So I had to try for myself 🙂
Stefan Dohla provided an easy way to compile ArgyllCMS under Ubuntu Gutsy:
1. add yourself to the src group
# sudo vim /etc/group
change the line
2. install the jam build tool – use FTJam
# sudo apt-get install ftjam
3. install the X11 XVidMode development package
# sudo apt-get install libxxf86vm-dev
4. create a directory for Argyll in /usr/src , e.g.
# mkdir argyllcms
and enter it
# cd argyllcms
5. download latest Argyll version (use a beta version if available)
# wget http://www.argyllcms.com/argyllV0.70Beta7_src.zip
6. unzip the downloaded file – watch out: there’s no folder created and the content is extracted into your current directory!
# unzip argyllV0.70Beta7_src.zip
7. Run the build script
# sh makeall.ksh
If all compilation goes well, go into the spectro directory. You should find there a spyd2en utility that takes a file from the Spyder driver to use it in Linux (yes, that injects proprietary code in ArgyllCMS). The file is CVSpyder.dll, which you can also pass as a argument to spyd2en, in case.
Afterwards, you can just plug your Spyder and use dispcal to start your monitor calibration. Now the main task is to figure out the command line options available and what they do 🙂
As a first test, I simply put:
sudo ./dispcal -v -y l ./test
I had to run dispcal as root otherwise it wouldn’t allow me to access the usb colorimeter – I guess changing the permissions of /dev/bus/usb/… would have been a more elegant solution…
-v is for verbose
-y l tells dispcal to calibrate an LCD monitor (-y c for CRT)
./test.cal is the output profile.
I was then asked what I wanted to do:
1) Black Level (CRT: Brightness)
2) White point (Color temperature, R,G,B, Gain)
3) White level (CRT: Contrast, LCD: Brightness)
4) Black Point (R,G,B, Offset
5) Check All
6) Continue on to calibration
Since this was just a test run (and this was not my photo monitor anyway), I hit 6.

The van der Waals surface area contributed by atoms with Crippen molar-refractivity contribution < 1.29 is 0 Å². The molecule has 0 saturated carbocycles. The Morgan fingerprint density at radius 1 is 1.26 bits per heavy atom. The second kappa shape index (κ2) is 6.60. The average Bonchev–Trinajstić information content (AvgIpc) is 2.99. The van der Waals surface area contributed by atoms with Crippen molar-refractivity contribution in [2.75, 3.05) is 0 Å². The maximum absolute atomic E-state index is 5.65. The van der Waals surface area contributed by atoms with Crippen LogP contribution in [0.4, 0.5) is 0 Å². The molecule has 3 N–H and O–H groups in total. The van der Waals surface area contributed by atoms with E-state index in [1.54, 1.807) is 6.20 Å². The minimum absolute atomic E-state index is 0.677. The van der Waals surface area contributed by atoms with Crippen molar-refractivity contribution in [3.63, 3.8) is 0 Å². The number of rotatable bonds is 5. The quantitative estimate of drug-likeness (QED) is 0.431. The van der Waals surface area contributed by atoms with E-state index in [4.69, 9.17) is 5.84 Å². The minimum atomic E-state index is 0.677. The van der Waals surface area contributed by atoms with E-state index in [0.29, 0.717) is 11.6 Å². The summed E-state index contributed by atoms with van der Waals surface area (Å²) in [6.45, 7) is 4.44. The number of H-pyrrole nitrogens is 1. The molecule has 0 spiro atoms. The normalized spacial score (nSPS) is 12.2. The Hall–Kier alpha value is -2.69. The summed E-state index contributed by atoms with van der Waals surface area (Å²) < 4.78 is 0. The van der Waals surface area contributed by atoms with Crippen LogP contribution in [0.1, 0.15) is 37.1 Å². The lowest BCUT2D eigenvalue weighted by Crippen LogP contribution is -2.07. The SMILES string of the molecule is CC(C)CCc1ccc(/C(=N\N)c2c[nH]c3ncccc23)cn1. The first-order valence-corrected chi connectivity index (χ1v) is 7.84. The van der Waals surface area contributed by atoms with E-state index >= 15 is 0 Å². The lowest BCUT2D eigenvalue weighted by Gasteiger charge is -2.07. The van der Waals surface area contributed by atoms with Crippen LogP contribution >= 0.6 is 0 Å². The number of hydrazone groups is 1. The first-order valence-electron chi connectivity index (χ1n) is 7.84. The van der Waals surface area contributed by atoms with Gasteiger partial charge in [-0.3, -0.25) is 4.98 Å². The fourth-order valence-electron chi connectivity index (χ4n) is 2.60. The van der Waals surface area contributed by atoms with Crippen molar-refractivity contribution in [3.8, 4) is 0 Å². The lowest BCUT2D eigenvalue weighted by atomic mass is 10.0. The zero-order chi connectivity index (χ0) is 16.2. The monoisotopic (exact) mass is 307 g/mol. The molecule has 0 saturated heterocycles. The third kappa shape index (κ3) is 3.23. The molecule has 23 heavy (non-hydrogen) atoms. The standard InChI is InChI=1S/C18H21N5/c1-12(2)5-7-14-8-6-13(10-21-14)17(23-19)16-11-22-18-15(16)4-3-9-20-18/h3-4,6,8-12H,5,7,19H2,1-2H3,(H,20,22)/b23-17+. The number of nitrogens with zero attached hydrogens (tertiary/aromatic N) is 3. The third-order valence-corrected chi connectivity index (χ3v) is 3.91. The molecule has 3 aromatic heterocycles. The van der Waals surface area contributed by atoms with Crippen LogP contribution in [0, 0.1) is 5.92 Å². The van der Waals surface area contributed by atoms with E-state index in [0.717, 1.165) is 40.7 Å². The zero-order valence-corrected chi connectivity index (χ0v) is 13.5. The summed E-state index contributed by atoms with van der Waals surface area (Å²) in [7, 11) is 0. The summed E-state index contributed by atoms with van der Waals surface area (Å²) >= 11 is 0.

The calibration took forever and a day to complete (measuring a gazillion of patches, averaging plenty of deltaE, checking candelas/m2 and iterating again and again – well 64 patches time 3 iterations). Much longer than in Windows.
This process spit out a test.cal file which was loaded via:
As far as I can see (this was just a quick first test run) the result is as good as can be – I tried loading a profile made under Windows and the Linux one; my display was very similar. OK this is not a scientific test (!!) but it tells me nothing is way off.
By the way, my colorimeter is a (primitive) Spyder 1, so both the Spyder 1 and 2 are supported.
That is for the good – Graeme Gill, you utterly rock!!
The ugly is that ColorVision is just releasing a Spyder 3 to the market and has been quite aggressively dismissing any idea of support towards OSS – as you can read in this long thread on the OpenICC mailing list. Which made Hal V. Engel say with wisdom:
The correct response to ColorVision not wanting anything to do with open source is to return the favor and have nothing to do with them.
So if you have a Spyder 1 or 2, support for Linux is (almost) here. If you are shopping for a (relatively cheap) colorimeter, check Huey 🙂
And with that, the last photography thing that I needed to do under MS-Windows is gone…